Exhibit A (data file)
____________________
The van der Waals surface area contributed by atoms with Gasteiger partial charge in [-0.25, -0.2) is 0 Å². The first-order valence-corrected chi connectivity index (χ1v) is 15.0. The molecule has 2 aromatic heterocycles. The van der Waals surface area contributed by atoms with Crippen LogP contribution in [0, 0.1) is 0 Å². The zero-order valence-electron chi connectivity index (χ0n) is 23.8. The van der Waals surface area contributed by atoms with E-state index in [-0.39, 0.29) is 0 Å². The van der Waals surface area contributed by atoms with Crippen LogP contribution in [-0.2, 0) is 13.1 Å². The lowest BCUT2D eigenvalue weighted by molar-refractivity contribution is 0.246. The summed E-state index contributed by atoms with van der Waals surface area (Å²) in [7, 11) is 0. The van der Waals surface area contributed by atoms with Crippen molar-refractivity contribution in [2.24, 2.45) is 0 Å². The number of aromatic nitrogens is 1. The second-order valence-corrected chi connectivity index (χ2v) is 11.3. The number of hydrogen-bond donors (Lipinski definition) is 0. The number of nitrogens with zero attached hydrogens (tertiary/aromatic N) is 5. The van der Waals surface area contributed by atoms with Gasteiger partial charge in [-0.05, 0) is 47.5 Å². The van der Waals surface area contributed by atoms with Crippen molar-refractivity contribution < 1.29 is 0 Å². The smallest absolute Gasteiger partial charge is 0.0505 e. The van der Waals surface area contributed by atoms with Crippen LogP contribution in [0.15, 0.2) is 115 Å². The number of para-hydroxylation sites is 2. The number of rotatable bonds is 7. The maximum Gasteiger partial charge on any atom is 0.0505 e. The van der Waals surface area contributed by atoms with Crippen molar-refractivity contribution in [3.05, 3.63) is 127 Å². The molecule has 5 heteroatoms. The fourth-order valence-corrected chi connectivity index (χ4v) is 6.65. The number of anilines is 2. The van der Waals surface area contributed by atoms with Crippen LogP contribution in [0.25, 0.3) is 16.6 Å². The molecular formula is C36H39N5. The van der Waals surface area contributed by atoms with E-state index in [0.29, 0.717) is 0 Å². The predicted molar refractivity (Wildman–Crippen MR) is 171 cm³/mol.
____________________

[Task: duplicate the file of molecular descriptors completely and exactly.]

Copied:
The van der Waals surface area contributed by atoms with Gasteiger partial charge in [-0.25, -0.2) is 0 Å². The first-order valence-corrected chi connectivity index (χ1v) is 15.0. The molecule has 2 aromatic heterocycles. The van der Waals surface area contributed by atoms with Crippen LogP contribution in [0, 0.1) is 0 Å². The zero-order valence-electron chi connectivity index (χ0n) is 23.8. The van der Waals surface area contributed by atoms with E-state index in [-0.39, 0.29) is 0 Å². The van der Waals surface area contributed by atoms with Crippen LogP contribution in [-0.2, 0) is 13.1 Å². The lowest BCUT2D eigenvalue weighted by molar-refractivity contribution is 0.246. The summed E-state index contributed by atoms with van der Waals surface area (Å²) in [7, 11) is 0. The van der Waals surface area contributed by atoms with Crippen molar-refractivity contribution in [2.24, 2.45) is 0 Å². The number of aromatic nitrogens is 1. The second-order valence-corrected chi connectivity index (χ2v) is 11.3. The number of hydrogen-bond donors (Lipinski definition) is 0. The number of nitrogens with zero attached hydrogens (tertiary/aromatic N) is 5. The van der Waals surface area contributed by atoms with Gasteiger partial charge in [-0.05, 0) is 47.5 Å². The van der Waals surface area contributed by atoms with Crippen molar-refractivity contribution < 1.29 is 0 Å². The smallest absolute Gasteiger partial charge is 0.0505 e. The van der Waals surface area contributed by atoms with Crippen LogP contribution in [0.15, 0.2) is 115 Å². The number of para-hydroxylation sites is 2. The number of rotatable bonds is 7. The maximum Gasteiger partial charge on any atom is 0.0505 e. The van der Waals surface area contributed by atoms with Crippen molar-refractivity contribution in [3.05, 3.63) is 127 Å². The molecule has 5 heteroatoms. The fourth-order valence-corrected chi connectivity index (χ4v) is 6.65. The number of anilines is 2. The van der Waals surface area contributed by atoms with Crippen LogP contribution in [0.25, 0.3) is 16.6 Å². The molecular formula is C36H39N5. The van der Waals surface area contributed by atoms with E-state index in [0.29, 0.717) is 0 Å². The predicted molar refractivity (Wildman–Crippen MR) is 171 cm³/mol.